When I noticed a copy of Sensational Designs: The Cultural Work of American Fiction, 1790-1860, I felt a pang of sadness and wondered whether this amazing work — one I relied on heavily in graduate school — cast off in such a way means that Jane Tompkins is no longer a staple in English and history departments. Surely that can’t be the case; it was just being passed along to a new generation of scholars, and some young English major will adopt it. It’s hard to believe that Tompkins published that book twenty-five years ago.
There are always some textbooks mingled into the college library book sale, and at this one, I also spotted a book of literary terms quite like the one I bought when I was in high school. The fiction struck me as exquisitely cerebral. The Well of Loneliness, a 1928 novel by Radclyffe Hall, was the subject of censorship and banning when it was first published in the U.S. Though critics felt it beautifully written, its lesbian content was impossible to overlook. This novel is found on the syllabi of women’s studies and sociology courses; I wrote a paper on it in a class on the history of propaganda. In more modern (but literary) fiction, A. S. Byatt’s Babel Tower, a novel set in bookish 1960s England, and Mark Helprin’s Freddy and Fredericka, a surreal critique of nobility, almost came home with me. (Both authors are highly enjoyable, thought provoking, and, admittedly demanding.) When I spied the fine dust jacket of Joyce Carol Oates’ You Must Remember This, I thought I might have another treasure in my hands. Alas, it turned out to be a book club edition (red flag!).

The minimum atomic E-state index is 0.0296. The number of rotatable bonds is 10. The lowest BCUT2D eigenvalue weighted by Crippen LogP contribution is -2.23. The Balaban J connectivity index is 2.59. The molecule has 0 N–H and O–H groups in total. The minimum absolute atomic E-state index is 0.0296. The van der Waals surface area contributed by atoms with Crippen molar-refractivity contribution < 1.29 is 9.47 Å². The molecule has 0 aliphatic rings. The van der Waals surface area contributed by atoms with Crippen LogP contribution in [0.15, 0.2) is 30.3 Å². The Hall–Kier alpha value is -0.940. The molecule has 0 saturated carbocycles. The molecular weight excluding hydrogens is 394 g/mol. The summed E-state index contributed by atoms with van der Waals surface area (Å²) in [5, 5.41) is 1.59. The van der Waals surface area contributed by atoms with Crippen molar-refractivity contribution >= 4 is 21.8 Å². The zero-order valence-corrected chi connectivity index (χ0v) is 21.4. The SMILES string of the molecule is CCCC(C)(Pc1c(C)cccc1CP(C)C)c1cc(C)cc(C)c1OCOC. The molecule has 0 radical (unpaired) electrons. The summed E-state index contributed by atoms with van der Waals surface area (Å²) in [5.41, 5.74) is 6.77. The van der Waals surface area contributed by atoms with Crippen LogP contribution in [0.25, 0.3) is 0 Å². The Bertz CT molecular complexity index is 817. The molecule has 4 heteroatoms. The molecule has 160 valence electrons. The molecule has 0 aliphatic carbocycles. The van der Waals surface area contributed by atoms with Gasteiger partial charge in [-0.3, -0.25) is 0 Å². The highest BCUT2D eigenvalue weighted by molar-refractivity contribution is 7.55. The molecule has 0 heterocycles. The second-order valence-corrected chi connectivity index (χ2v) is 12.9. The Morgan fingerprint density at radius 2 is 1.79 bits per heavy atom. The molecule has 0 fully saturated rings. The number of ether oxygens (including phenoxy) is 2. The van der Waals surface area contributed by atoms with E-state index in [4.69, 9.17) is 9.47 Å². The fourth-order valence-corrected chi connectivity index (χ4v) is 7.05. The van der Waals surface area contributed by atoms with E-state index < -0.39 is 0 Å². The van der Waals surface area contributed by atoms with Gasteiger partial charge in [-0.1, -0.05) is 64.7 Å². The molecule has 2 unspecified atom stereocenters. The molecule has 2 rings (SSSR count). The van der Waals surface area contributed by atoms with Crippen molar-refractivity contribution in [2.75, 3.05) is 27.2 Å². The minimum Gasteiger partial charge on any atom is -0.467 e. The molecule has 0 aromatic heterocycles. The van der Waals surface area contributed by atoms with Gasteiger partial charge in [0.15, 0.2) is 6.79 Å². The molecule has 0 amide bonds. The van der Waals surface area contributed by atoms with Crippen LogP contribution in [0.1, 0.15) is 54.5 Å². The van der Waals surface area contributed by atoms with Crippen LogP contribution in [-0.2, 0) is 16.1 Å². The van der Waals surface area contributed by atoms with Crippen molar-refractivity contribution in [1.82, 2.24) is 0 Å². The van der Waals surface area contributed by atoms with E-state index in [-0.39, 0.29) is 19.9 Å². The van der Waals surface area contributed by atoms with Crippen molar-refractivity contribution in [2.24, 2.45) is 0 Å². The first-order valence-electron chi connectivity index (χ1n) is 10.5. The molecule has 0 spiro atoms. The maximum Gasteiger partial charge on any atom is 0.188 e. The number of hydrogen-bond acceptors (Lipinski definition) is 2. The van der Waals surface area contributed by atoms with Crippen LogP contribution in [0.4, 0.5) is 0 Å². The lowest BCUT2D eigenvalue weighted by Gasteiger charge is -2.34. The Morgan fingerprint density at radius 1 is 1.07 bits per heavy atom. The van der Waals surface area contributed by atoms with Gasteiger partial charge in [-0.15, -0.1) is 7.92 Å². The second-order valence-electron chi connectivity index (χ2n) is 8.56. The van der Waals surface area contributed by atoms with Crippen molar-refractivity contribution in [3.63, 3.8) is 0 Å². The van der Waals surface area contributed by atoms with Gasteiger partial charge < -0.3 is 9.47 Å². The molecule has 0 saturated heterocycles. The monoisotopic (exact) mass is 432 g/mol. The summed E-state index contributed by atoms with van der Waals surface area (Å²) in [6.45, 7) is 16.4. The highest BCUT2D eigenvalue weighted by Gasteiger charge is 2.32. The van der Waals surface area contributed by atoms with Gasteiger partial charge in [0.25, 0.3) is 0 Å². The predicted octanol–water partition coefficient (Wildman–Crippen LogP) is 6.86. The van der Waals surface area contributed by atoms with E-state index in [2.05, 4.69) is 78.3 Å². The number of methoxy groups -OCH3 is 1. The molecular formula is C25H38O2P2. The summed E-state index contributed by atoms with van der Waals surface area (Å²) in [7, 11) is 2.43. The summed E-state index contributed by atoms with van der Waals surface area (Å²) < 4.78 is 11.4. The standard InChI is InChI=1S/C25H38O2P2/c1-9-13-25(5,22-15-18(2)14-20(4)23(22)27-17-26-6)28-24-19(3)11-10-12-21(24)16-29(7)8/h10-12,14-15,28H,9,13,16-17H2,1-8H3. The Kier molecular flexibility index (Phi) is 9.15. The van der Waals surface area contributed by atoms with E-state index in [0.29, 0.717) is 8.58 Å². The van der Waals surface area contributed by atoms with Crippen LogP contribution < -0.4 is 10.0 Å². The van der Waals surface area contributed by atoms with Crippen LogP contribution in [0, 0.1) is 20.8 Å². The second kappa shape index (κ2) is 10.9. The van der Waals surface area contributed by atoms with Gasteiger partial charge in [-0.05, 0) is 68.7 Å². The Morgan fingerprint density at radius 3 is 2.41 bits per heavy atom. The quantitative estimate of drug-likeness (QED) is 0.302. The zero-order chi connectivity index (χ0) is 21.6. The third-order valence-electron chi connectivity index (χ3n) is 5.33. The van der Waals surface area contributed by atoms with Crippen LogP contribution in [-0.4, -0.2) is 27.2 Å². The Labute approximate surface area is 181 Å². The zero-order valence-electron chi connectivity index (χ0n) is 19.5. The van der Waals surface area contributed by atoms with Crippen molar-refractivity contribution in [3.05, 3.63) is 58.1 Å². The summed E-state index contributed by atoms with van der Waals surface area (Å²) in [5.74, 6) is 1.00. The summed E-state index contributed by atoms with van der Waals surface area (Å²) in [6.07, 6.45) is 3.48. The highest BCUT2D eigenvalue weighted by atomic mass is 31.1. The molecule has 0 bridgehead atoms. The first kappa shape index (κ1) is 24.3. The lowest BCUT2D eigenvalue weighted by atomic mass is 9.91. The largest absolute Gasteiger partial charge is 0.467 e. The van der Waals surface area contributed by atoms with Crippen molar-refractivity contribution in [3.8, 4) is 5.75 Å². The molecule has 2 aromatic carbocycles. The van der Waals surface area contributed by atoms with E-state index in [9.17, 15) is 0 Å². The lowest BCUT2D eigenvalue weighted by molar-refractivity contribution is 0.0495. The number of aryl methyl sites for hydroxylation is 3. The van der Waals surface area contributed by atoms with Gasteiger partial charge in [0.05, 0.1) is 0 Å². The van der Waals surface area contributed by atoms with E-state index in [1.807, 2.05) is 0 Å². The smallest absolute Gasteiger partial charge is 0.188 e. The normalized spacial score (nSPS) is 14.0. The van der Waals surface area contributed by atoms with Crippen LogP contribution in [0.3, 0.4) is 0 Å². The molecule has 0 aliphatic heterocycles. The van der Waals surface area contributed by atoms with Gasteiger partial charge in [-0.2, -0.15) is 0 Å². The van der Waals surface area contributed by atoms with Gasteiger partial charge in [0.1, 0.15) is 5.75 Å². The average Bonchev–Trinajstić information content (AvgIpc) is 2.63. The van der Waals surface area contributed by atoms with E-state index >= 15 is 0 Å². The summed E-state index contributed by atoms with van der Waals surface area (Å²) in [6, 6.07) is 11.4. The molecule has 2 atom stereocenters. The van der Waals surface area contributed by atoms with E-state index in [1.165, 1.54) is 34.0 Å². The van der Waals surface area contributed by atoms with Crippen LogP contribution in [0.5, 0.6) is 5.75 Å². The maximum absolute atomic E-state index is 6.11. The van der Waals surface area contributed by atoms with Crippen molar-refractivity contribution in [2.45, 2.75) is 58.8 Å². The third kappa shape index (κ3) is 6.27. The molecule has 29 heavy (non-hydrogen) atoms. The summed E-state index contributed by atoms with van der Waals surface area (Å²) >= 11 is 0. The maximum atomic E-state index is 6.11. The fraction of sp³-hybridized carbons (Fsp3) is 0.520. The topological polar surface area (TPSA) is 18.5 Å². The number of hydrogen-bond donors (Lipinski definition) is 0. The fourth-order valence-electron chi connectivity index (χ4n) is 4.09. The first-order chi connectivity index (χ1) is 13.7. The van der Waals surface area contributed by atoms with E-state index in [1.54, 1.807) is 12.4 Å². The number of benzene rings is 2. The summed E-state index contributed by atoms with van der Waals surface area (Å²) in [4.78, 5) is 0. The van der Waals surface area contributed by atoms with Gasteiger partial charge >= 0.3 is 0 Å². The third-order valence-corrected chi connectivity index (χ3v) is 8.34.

Dare I call these selections highbrow? Is this what the intellectual elite reads? What would Macdonald say — that academics are still valiantly resisting “masscult”? (It would help explain the dearth of Da Vinci Codes at this sale.) Would he categorize them as “high art” or, more likely, “midcult” — i.e., watered-down “high art”? Three of the novelists cited above were, at some point, Book-of-the-Month Club picks, of which Macdonald writes, “Midcult is the Book-of-the-Month-Club, which since 1926 has been supplying its members with reading matter of which the best that can be said is that it could be worse.” (Byatt’s most popular novel, Possession, was a BOMC selection. It also won the Man Booker Prize. Having read it, I’d be hard-pressed to call it lite literature.)